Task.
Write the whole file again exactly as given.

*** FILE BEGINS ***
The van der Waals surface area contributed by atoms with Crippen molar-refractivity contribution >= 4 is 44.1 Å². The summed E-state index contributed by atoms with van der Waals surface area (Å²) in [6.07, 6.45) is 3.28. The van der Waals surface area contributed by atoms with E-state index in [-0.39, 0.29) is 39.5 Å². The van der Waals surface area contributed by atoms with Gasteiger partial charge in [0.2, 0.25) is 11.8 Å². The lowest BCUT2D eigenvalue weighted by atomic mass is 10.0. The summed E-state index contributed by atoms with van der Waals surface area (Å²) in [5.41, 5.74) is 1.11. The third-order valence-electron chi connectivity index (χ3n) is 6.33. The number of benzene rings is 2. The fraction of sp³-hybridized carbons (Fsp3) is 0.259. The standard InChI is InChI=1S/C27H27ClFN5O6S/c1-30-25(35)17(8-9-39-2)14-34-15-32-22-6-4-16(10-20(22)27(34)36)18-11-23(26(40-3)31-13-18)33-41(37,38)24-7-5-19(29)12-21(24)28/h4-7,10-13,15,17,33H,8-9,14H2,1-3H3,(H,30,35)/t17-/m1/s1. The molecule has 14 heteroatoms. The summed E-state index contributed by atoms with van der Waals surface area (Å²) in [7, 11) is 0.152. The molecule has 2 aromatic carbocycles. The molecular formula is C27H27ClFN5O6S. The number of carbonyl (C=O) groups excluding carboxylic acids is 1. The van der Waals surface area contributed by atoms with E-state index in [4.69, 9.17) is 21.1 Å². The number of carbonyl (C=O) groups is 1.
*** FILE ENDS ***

The van der Waals surface area contributed by atoms with Crippen molar-refractivity contribution >= 4 is 44.1 Å². The summed E-state index contributed by atoms with van der Waals surface area (Å²) in [6.07, 6.45) is 3.28. The van der Waals surface area contributed by atoms with E-state index in [-0.39, 0.29) is 39.5 Å². The van der Waals surface area contributed by atoms with Gasteiger partial charge in [0.2, 0.25) is 11.8 Å². The lowest BCUT2D eigenvalue weighted by atomic mass is 10.0. The summed E-state index contributed by atoms with van der Waals surface area (Å²) in [5.41, 5.74) is 1.11. The third-order valence-electron chi connectivity index (χ3n) is 6.33. The number of benzene rings is 2. The fraction of sp³-hybridized carbons (Fsp3) is 0.259. The standard InChI is InChI=1S/C27H27ClFN5O6S/c1-30-25(35)17(8-9-39-2)14-34-15-32-22-6-4-16(10-20(22)27(34)36)18-11-23(26(40-3)31-13-18)33-41(37,38)24-7-5-19(29)12-21(24)28/h4-7,10-13,15,17,33H,8-9,14H2,1-3H3,(H,30,35)/t17-/m1/s1. The molecule has 14 heteroatoms. The summed E-state index contributed by atoms with van der Waals surface area (Å²) in [7, 11) is 0.152. The molecule has 2 aromatic carbocycles. The molecular formula is C27H27ClFN5O6S. The number of carbonyl (C=O) groups excluding carboxylic acids is 1. The van der Waals surface area contributed by atoms with E-state index in [4.69, 9.17) is 21.1 Å². The number of carbonyl (C=O) groups is 1.